The Episcopal Church
Now we gather in this place
To feel your strong embrace
Defend us Lord from all assaults of the enemy
Give us the will to walk the Road
And strength enough to share the load
With the friends that you give as your earthly family…
This is the beginning of “Now We Gather,” one of the songs found in the Waycross songbook. I think that the title of this song is fitting as the title of this blog because it is a prayer that we will gather together to support each other in our Christian walk together.
Ministry, especially ministry to young people and their families, can have its challenges. “Now We Gather” is a blog for youth leaders in the Diocese of Indianapolis (and beyond!) that seeks to provide resources for leaders who work with youth. This blog will have a wide variety of content: devotions, reflections, resource highlights and diocesan youth ministry news, among other things. Our hope is that this page will become a place where youth leaders can come to discover and share best practices, reflect on their experiences, and become connected to youth ministry at the diocesan level.
You can also “Like” our new Episcopal Diocese of Indianapolis Youth Ministries Facebook page for more resources and other news!
What are some things that you would like to see on this blog? Share your thoughts in the comments below! You can also email them to Victoria Hoppes, Diocesan Coordinator of Ministries With and For Youth, at firstname.lastname@example.org.
Balancing a checkbook and other financial tasks can feel like opening a box of spiders, doing them well and with proper knowledge frees us to better understand how our lives function, how day to day living happens through our finances. And then, we are freed by this understanding to better be able to share with others what God has given us, so that they too may be freed to love God and our neighbor all the more deeply.
- Save for Retirement or Pay Down Debt? (July 2016)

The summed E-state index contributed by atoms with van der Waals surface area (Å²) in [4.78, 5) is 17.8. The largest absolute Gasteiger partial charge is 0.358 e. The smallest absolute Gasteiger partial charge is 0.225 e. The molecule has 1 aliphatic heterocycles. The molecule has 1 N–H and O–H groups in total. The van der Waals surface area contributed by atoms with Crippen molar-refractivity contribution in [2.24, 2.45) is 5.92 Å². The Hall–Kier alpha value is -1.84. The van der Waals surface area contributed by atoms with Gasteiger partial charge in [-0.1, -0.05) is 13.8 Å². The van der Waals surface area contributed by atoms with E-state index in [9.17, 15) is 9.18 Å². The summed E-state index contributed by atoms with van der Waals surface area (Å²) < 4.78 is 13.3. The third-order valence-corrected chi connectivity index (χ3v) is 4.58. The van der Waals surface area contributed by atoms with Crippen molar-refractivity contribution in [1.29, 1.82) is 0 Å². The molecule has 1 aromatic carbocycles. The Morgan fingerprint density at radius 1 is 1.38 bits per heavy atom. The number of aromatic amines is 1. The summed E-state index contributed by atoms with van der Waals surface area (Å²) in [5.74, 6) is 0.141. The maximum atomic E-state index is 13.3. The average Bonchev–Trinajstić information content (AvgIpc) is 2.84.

- Understanding the Clergy Housing Allowance (August 2016)
- God’s Covenant for Healthy Living Together (September 2016)
- A Primer on Your Credit Report vs. Your Credit Score (October 2016)
- 4 Tips to Maximize Your Tax Savings (December 2016)
- Clergy Compensation – Transparency and Stewardship (January 2017)
- Compound Interest – the 8th Wonder of the World (February 2017)
- Taxability and Gifts (April 2017)
[Episcopal Church Office of Public Affairs press release] Following a year of listening, consulting and reflection, Presiding Bishop Michael Curry and House of Deputies President the Rev. Gay Clark Jennings and officers of the House of Bishops and House of Deputies are inviting Episcopalians to study and commit to using “Becoming Beloved Community: The Episcopal Church’s Long-term Commitment to Racial Healing, Reconciliation, and Justice.”
The full document is available here.
“You’re not looking at a set of programs,” Presiding Bishop Curry explained. “You’re looking at a path for how we, as the Episcopal branch of the Jesus Movement, can more fully and prayerfully embody the loving, liberating, life-giving way of Jesus in our relationships with each other. Look at the scriptures, at Christian history. There is no doubt that Beloved Community, healing, justice, and reconciliation are at the heart of Jesus’ movement in this world.”
The “Becoming Beloved Community” vision emerges as a direct response to General Convention Resolution C019 (“Establish Response to Systemic Injustice”). The comprehensive commitment – which the Church’s top leaders crafted in partnership with the Presiding Bishop’s staff, key leaders, networks and organizations dedicated to racial reconciliation – links new initiatives with existing, ongoing work and seeks to support and amplify local, regional, provincial and churchwide network efforts.
Leaders say “Becoming Beloved Community” is designed as a strategic path through distinct phases that lead to personal and structural transformation:
- Telling the Truth about the Church and Race, via a census to determine church demographics and a Racial Justice Audit to study the impact of racism on the Church’s leadership, organizations and bodies.